‘It takes about 12 weeks to reach the peak then maybe about 12 weeks to go away again.’
Earlier this month Professor Ferguson, a key member of the government’s Scientific Advisory Group for Emergencies (Sage), produced a report suggesting more than 20,000 people might die from coronavirus.
But yesterday he told Parliament’s science and technology committee that the death toll could be ‘substantially lower than that’.
On Radio 4 today he added that most of the people who were dying were already sick, potentially terminally ill, and would probably have died soon without the virus.
‘Looking at the profile of deaths we see and looking at the expected mortality in those groups… about two thirds of people who are unfortunately affected by this virus are towards the very end of their lives anyhow, we estimate,’ he said.
‘I should say it still leaves a third, and we have heard cases of really quite healthy, young and, indeed, old people who have been affected and died because of this virus.
‘I think this is important to bear in mind but really shouldn’t affect the decisions we make.’
Old people – in their 70s, 80s and above – are the most at risk of developing severe cases of the coronavirus, statistics have shown.
In even more hopeful news, Andrew Pollard, professor of paediatric infection and immunity at the University of Oxford, who was also called before the science committee, said a vaccine could be available within six months.
Previously many experts have said a vaccine which could end the devastation of the pandemic is at least a year away.
‘I believe that six months is possible, but it needs a lot of things to fall in place in order for that to happen,’ Professor Pollard said.
On the NHS, Professor Ferguson said: ‘With the strategy being adopted now, we think that in some areas ICUs (intensive care units) will get very close to capacity but that it will not be breached at a national level.’
He said some regions would be ‘extremely stressed’ by the surge of patients.
But he added: ‘We are reasonably confident – it’s all we can be at the current time – that at the national level we will be within capacity.’
A study involving Professor Ferguson had predicted 250,000 people could die in the UK under the Government’s previous strategy, which was focused on controlling the disease spread rather than trying to stop it.
He said: ‘We assessed in that report… that fatalities would be probably likely to exceed about 20,000 with effectively a lockdown and social distancing strategy, but it could be substantially lower than that.’
But chief medical officer Chris Whitty said there was no guarantee the NHS would not exceed its capacity, although the lockdown and NHS work to increase resources would narrow the ‘gap’.
Officials, scientists and doctors will all be watching UK hospitals in the coming days and weeks to see whether the dramatic lockdown measures are working.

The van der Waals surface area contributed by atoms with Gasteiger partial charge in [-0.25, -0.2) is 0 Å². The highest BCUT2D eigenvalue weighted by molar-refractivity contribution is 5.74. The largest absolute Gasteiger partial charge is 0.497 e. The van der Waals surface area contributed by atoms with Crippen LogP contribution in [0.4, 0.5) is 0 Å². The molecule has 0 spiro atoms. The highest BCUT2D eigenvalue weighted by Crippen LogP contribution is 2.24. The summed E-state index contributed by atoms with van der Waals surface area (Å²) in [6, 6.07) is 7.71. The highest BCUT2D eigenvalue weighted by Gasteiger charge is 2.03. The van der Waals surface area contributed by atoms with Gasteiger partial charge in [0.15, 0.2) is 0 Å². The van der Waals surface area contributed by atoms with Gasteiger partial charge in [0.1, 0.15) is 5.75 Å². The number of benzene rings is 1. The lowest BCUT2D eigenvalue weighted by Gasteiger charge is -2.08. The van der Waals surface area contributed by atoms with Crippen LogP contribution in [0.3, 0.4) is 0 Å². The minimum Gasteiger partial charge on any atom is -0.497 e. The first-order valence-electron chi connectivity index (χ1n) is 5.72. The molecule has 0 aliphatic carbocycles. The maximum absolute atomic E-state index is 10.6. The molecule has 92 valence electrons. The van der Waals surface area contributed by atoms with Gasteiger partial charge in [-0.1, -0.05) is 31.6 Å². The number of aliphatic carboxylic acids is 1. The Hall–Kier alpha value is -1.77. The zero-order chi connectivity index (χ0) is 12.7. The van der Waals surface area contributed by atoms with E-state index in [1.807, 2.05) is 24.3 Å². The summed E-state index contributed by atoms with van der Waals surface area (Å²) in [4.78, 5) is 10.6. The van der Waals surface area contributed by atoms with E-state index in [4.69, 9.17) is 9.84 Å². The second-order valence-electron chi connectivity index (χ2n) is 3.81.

The UK has recorded 43 coronavirus deaths in the past 24 hours compared to 87 on Tuesday, but new infections increased by a record 1,452 to 9,529 as Britons continued to flout the lockdown.
Twenty-eight more patients died in England, six more patients died in Scotland, five in Wales and four in Northern Ireland – bringing the total death toll to 465.
They included a 47-year-old who did not have any other health problems. The others who died, including one person aged 93, did have underlying health conditions.
Despite the death rate falling by half between Tuesday and Wednesday, the country yesterday saw a record spike in the number of cases, with 1,452 more patients known to have caught the deadly virus, bringing the total number of cases to 9,529.
The Department of Health and Social Care late on Wednesday evening confirmed a total of 97,019 people have been tested with found 87,490 negative. The update said that 463 people had been killed by the virus, but it added that the data did not cover a 24 hour period.
The update for the previous death toll on Tuesday was at 1pm, so the data only covers from then until 9am Wednesday, which would explain some if not all of the difference in the death rate.
Scotland only announced two deaths on Tuesday, while Wales confirmed just one. Both countries have now had 22 coronavirus victims.
Northern Ireland this afternoon announced two more fatalities as well as two last night, taking their total to seven deaths.
The true size of the outbreak is unclear because only patients in hospital are routinely tested. The true size of the outbreak is likely to be closer to the 400,000 mark, experts have said.
Despite clear government guidance, members of the public are continuing to the rules by heading out to sunbathe on the second day of the coronavirus lockdown.
Footage has emerged showing police dispersing Britons gathering in parks and other public places, with people gathering despite strict advice to stay at home yo avoid the outbreak overwhelming the NHS.
In Shepherd’s Bush in West London, people soaked up the sun, seemingly oblivious to the tight restrictions imposed by the government on Monday. Police were seen telling the sun worshipers to leave and go home.
Others were seen enjoying the weather at Battersea Park in South West London, on the beach in Portsmouth and in the sea off Eastbourne today despite the Prime Minister urging people to stay at home.
Meanwhile in Manchester, officers today dispersed groups, some of which greeted each other with a hug, along with sunbathers in Piccadilly Gardens. Police also used megaphones to tell people to stay at home unless absolutely necessary, saying ‘this is serious, we need to beat corona.’